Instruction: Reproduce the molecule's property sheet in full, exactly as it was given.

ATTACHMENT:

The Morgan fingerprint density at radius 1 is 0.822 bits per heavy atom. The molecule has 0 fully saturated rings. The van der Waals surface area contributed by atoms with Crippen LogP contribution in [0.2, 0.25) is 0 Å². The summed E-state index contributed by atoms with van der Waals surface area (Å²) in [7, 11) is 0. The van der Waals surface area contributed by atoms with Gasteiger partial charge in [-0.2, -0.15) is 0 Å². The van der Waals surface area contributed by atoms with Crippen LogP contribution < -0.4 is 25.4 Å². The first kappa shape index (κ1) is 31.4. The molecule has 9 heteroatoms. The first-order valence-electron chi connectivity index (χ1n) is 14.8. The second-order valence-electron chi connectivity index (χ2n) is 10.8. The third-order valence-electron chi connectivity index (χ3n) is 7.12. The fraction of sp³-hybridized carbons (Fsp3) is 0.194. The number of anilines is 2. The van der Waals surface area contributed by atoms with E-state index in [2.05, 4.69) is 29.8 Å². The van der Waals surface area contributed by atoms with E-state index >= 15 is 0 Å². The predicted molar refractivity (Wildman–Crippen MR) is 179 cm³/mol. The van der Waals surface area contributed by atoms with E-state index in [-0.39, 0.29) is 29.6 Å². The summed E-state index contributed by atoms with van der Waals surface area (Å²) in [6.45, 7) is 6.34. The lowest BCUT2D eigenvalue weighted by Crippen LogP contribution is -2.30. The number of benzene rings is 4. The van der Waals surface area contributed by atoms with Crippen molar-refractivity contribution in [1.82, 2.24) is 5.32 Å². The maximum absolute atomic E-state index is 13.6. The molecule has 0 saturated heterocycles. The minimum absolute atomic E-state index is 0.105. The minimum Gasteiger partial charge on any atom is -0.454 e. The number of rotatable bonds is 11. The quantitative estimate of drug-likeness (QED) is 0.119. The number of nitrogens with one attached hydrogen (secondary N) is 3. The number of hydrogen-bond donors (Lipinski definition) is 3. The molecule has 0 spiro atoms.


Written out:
The Morgan fingerprint density at radius 1 is 0.822 bits per heavy atom. The molecule has 0 fully saturated rings. The van der Waals surface area contributed by atoms with Crippen LogP contribution in [0.2, 0.25) is 0 Å². The summed E-state index contributed by atoms with van der Waals surface area (Å²) in [7, 11) is 0. The van der Waals surface area contributed by atoms with Gasteiger partial charge in [-0.2, -0.15) is 0 Å². The van der Waals surface area contributed by atoms with Crippen LogP contribution < -0.4 is 25.4 Å². The first kappa shape index (κ1) is 31.4. The molecule has 9 heteroatoms. The first-order valence-electron chi connectivity index (χ1n) is 14.8. The second-order valence-electron chi connectivity index (χ2n) is 10.8. The third-order valence-electron chi connectivity index (χ3n) is 7.12. The fraction of sp³-hybridized carbons (Fsp3) is 0.194. The number of anilines is 2. The van der Waals surface area contributed by atoms with E-state index in [2.05, 4.69) is 29.8 Å². The van der Waals surface area contributed by atoms with E-state index >= 15 is 0 Å². The predicted molar refractivity (Wildman–Crippen MR) is 179 cm³/mol. The van der Waals surface area contributed by atoms with E-state index in [-0.39, 0.29) is 29.6 Å². The summed E-state index contributed by atoms with van der Waals surface area (Å²) in [6.45, 7) is 6.34. The lowest BCUT2D eigenvalue weighted by Crippen LogP contribution is -2.30. The number of benzene rings is 4. The van der Waals surface area contributed by atoms with Crippen molar-refractivity contribution in [1.82, 2.24) is 5.32 Å². The maximum absolute atomic E-state index is 13.6. The molecule has 0 saturated heterocycles. The minimum absolute atomic E-state index is 0.105. The minimum Gasteiger partial charge on any atom is -0.454 e. The number of rotatable bonds is 11. The quantitative estimate of drug-likeness (QED) is 0.119. The number of nitrogens with one attached hydrogen (secondary N) is 3. The number of hydrogen-bond donors (Lipinski definition) is 3. The molecule has 0 spiro atoms.